The small island of Djurgarden, can be reached either by bus from the city centre or by ferry across the harbor. Of particular interest is Skansen, the open-air museum that contains 150 buildings that represent Swedish life, as well as an open air zoo and an aquarium. Near Skansen is perhaps one of the most popular attractions in Scandinavia, the Vasa Museum. It houses the fully restored, wooden warship Vasa, the only remaining intact 17th century ship. Not far from the museum is Gröna Lund, sister theme park to the famous Tivoli Gardens. The Nordic Museum can also be found on the island.
It should be noted that there is a convenient hop on-hop off, double-decker tour bus with frequent departures that makes 14 different stops and allows you to visit most of the tourist stops mentioned above.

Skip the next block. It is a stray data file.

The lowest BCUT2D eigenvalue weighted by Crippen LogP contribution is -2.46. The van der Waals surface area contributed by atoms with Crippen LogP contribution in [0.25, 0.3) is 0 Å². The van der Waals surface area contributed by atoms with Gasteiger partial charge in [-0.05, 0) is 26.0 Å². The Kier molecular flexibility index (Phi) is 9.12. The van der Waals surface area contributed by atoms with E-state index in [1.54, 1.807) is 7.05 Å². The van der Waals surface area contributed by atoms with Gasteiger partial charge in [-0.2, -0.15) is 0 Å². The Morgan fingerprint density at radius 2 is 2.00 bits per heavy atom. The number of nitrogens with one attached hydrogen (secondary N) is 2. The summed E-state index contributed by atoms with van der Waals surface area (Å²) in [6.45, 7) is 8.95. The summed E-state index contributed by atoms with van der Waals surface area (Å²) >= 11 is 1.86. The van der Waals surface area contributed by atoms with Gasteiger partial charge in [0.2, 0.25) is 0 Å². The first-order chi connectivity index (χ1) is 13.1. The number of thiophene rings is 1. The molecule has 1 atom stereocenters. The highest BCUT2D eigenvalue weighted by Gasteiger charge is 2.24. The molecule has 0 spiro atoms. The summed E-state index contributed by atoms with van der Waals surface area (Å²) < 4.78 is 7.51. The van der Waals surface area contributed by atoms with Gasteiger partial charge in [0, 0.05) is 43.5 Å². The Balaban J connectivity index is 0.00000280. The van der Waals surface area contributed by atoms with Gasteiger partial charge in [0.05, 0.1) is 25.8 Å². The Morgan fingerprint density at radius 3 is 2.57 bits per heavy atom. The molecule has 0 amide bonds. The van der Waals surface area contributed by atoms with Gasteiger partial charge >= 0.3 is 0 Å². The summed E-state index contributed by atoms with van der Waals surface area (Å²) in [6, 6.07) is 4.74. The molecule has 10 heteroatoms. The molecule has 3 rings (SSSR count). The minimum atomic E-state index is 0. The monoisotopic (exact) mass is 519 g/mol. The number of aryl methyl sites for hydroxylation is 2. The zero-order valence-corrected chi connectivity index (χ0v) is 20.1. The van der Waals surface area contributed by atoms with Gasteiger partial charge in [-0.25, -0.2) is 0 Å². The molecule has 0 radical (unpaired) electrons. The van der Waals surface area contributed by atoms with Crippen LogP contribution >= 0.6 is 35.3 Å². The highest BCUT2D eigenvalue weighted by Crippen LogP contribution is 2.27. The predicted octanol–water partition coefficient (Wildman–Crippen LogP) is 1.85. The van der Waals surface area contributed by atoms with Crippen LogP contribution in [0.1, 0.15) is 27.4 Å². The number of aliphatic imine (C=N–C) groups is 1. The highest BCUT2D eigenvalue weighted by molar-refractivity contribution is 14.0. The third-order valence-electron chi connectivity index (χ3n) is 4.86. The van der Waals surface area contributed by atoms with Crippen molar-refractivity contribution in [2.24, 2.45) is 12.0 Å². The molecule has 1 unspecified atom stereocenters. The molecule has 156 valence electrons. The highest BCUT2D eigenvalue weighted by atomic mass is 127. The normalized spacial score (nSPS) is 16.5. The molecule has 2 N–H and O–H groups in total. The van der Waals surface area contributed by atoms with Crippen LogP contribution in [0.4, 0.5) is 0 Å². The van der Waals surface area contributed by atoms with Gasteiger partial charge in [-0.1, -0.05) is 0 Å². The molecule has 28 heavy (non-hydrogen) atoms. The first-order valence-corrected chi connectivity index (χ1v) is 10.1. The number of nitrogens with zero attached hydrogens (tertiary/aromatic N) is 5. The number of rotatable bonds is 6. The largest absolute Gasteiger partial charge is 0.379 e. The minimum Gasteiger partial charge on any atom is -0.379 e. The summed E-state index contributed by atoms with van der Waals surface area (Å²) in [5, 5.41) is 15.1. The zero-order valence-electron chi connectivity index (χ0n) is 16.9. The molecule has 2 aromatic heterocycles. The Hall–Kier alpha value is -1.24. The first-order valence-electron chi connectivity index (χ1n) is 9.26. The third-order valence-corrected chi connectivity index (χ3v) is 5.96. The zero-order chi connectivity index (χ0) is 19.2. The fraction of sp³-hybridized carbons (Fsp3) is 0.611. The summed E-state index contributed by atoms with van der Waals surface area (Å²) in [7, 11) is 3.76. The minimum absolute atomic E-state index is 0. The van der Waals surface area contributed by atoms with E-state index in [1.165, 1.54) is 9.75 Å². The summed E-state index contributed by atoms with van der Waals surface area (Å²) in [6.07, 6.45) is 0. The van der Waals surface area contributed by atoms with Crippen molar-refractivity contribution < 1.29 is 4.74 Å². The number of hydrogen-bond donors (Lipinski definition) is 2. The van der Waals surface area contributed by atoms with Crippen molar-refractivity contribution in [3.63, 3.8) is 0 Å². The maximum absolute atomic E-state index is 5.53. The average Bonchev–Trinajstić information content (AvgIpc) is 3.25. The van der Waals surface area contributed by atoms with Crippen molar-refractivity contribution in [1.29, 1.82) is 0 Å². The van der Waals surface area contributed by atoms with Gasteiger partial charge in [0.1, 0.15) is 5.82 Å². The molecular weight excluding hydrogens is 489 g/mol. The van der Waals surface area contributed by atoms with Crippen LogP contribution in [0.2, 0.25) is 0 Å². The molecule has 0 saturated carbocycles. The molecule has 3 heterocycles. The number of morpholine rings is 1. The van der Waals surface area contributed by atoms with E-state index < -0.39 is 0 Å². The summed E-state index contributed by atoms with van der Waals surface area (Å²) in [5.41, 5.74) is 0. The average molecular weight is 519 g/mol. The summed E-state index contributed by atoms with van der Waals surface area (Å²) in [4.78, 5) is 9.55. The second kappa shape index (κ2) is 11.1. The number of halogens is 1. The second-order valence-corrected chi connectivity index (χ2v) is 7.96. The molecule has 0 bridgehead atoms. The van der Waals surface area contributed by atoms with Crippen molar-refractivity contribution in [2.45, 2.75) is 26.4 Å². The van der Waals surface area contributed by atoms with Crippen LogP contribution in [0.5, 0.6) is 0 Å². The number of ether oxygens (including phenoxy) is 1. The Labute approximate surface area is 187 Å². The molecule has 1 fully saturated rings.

The Parade of Guards at the Royal Palace
Yes, do not miss the Parade of Guards at the Royal Palace presented daily at 12:15 in the summer months. Truly awesome! Combine your viewing of the changing of the guards with a stroll thorugh the streets of Gamla Stan.
Yes, not one in particular, but enjoying a latte in one of the sidewalk cafes as all of Sweden's population wanders by is my idea of a perfect way to relax in the sunshine.
The Gasgrand 4 Restaurant
On my last visit, we stumbled upon a great dining discovery in Gamla Stan that begs to be shared. The Gåsgrãnd 4 (which also happens to be the address and means Grey Goose in English) is a small, intimate café that provided an excellent Swedish dining experience. Although limited to only two chef’s choices at lunch, both were outstanding!
Gåsgrãnd 4's Medieval Dining Room
Ask to visit the underground dining room (only open in the evening) for a glimpse of a unique medieval, candlelit dining venue. There is an Irish pub directly across the small alley that is also well worth a stop.
Monica J. Pileggi, Off Day in Stockholm,